There is no shortage of factual information in American history texts—there is so much information, in fact, that many undergraduates find it overwhelming. Nevertheless, they find it easier to use textbooks than primary sources to write essays that use historical evidence to defend a generalization because textbooks provide a context. When it becomes the student's job to supply the context, the task becomes more difficult. But whether beginning students use texts or primary sources, they need a lot of practice learning how to use evidence to defend a generalization. Put another way, the component parts of a good argument are not self-evident. They must be taught.

— is professor of history at Temple University and the author of Parents and Schools: The 150-year Struggle for Control in American Education(Chicago: 2000). The Carnegie Foundation for the Advancement of Teaching selected him to be one of its Carnegie Scholars for 1999–2000. A longer version of this essay was presented at the annual meeting of the Organization of American Historians in Los Angeles, California, on April 28, 2001.


1. Wilbert J. McKeachie, Teaching Tips: Strategies, Research, and Theory for College and University Teachers, 9th ed. (Lexington, Mass.: D. C. Heath & Co., 1994), 317–20.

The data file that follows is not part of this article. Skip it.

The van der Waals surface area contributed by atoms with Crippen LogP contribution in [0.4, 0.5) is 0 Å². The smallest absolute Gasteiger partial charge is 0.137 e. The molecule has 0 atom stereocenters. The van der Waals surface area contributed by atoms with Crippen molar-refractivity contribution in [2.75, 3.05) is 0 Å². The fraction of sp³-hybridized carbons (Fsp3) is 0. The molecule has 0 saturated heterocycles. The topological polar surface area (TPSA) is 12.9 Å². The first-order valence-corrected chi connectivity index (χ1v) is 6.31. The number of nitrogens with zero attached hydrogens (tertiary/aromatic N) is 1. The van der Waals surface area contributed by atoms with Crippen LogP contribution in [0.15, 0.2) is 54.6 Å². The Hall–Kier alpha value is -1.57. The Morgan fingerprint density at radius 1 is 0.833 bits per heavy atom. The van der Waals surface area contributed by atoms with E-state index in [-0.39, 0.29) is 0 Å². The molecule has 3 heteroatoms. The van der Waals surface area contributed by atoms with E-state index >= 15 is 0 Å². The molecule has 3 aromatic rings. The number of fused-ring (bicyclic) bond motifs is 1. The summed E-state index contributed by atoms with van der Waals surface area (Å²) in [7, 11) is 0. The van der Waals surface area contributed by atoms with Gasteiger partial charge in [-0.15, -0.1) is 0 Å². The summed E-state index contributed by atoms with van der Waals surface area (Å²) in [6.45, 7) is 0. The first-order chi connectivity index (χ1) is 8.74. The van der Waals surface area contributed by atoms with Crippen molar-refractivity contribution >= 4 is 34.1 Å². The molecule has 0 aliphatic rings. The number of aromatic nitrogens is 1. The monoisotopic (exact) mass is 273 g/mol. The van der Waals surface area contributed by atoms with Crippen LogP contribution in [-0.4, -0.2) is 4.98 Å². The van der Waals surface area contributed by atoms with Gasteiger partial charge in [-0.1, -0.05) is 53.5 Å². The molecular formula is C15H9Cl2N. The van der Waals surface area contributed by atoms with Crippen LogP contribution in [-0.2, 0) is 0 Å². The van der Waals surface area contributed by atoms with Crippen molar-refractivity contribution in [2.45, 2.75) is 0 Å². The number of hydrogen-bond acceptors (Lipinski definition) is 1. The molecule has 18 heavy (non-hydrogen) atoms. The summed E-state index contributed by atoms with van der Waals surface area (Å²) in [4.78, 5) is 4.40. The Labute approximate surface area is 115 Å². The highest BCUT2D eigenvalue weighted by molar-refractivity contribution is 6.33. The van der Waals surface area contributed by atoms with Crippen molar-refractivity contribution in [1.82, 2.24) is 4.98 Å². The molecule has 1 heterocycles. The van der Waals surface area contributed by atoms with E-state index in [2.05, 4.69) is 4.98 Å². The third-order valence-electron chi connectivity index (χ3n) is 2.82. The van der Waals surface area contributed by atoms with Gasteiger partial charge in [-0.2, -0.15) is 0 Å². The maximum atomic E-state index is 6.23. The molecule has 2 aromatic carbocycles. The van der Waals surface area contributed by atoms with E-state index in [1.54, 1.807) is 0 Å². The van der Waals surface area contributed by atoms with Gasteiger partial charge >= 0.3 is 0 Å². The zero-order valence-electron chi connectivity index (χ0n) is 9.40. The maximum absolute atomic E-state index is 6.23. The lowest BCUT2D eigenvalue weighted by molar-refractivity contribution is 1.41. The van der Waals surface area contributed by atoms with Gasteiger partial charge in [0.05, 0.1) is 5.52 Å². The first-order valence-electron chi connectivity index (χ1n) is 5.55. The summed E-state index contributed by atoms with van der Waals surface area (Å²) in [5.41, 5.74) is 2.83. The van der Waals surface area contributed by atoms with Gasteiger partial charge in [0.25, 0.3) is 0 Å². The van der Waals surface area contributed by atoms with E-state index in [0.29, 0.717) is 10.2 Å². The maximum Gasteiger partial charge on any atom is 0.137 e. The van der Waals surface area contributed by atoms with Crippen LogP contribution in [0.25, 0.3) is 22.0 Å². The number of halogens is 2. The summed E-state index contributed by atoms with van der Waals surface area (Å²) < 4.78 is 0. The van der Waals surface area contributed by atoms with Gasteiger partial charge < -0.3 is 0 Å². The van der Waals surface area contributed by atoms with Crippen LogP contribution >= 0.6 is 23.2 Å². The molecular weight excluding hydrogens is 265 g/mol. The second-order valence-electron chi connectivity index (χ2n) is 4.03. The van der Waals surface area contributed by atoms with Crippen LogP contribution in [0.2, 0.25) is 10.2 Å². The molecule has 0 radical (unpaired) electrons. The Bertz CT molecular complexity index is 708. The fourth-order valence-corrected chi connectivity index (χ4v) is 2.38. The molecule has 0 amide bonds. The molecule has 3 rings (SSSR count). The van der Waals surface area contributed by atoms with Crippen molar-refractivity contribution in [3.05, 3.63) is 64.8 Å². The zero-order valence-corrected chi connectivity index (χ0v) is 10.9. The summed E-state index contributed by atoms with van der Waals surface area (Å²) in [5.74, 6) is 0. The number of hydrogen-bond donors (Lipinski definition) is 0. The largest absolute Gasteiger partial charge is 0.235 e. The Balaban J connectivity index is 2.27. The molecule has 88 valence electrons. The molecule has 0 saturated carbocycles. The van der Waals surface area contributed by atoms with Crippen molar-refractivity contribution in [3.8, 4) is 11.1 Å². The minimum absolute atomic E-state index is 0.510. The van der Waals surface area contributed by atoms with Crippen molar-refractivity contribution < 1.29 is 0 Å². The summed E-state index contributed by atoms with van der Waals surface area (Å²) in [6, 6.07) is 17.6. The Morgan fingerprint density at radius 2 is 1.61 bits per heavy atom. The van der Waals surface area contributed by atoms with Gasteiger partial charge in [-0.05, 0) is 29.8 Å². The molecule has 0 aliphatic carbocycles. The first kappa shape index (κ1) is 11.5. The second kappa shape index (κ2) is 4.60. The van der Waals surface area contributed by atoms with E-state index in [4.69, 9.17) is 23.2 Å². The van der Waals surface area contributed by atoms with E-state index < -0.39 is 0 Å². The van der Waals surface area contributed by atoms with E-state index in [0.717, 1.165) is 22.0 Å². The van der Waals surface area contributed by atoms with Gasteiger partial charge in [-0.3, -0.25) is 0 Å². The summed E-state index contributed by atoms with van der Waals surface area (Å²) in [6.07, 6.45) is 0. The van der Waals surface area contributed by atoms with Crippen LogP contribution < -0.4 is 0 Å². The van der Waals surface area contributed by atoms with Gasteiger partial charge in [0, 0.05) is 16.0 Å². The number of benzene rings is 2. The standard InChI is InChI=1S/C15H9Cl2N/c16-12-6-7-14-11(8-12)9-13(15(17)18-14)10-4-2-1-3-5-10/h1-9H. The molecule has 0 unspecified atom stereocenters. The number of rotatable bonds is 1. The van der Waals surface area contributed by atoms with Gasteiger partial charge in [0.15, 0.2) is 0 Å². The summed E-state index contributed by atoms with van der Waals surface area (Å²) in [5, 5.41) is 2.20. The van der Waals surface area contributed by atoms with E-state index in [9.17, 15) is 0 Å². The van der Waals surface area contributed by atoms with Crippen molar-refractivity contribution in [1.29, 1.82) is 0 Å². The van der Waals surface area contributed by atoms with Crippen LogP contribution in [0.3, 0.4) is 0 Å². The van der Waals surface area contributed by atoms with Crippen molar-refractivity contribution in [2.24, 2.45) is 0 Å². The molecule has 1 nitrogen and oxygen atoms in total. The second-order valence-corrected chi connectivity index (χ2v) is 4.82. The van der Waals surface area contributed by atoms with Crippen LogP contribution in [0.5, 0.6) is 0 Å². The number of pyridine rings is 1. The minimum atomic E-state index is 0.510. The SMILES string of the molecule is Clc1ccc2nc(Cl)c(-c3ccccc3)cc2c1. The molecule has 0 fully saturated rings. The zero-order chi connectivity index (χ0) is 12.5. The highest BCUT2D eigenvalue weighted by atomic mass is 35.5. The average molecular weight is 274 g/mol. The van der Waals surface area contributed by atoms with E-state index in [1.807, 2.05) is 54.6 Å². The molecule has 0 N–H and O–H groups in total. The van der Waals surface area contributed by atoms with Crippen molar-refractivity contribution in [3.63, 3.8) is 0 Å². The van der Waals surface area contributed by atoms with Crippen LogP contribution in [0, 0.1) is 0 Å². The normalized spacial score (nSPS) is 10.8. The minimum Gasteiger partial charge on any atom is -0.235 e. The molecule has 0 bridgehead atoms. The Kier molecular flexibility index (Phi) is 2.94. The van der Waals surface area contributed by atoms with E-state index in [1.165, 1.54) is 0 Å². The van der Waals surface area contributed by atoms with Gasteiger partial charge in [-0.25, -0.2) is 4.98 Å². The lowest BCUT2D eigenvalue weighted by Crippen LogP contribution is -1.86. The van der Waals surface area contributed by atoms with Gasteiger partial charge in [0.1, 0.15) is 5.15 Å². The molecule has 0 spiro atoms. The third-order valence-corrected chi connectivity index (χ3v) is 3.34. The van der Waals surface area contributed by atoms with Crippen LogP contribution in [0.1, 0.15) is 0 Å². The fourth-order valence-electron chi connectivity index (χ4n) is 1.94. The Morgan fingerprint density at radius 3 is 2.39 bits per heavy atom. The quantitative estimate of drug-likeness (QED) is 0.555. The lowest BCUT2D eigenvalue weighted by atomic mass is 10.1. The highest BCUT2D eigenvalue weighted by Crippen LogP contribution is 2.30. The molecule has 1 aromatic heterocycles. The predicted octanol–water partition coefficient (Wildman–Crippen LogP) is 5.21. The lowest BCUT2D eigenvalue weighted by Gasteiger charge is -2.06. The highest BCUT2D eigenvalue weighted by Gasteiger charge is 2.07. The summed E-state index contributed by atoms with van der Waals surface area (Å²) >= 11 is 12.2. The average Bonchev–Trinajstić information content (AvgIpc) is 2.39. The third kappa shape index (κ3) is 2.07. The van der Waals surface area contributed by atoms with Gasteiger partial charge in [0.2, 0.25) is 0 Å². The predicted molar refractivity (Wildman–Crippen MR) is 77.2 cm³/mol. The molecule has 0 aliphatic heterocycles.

2. “Ability-Based Learning Program: The History Major” (Alverno College Institute, Milwaukee, Wisc., 1994), 1–2. See also the Alverno College web site at

3. Delaware County Community College Catalogue, 1999–2001 (Media, Pa., 1999), 85.

4. Information about the QUE project can be found at The Education Trust ( ) is a Washington, D.C.-based nonprofit organization, which grew out of the efforts of the American Association for Higher Education to encourage colleges and universities to support K–12 reform. The National Association of System Heads represents presidents and chancellors of public state university systems.

5. The history departments at the following institutions are participating in the project: California State University at Long Beach; Long Beach City College; California State University at Fullerton; Armstrong Atlantic State University; Coastal Georgia Community College; Fort Valley State University; Georgia State University; Georgia Perimeter College; Towson University; Community College of Baltimore County; Salisbury University; Chesapeake College; Wor-Wic Community College; University of Nevada at Reno; and Truckee Meadows Community College.

6. See “Skills and Content Standards for U.S. Survey Courses” produced by California State University at Long Beach and Long Beach City College.

7. In 1999–2000 I built an electronic syllabus for this course that allows students to do much of their homework online. To see a portfolio for this course go to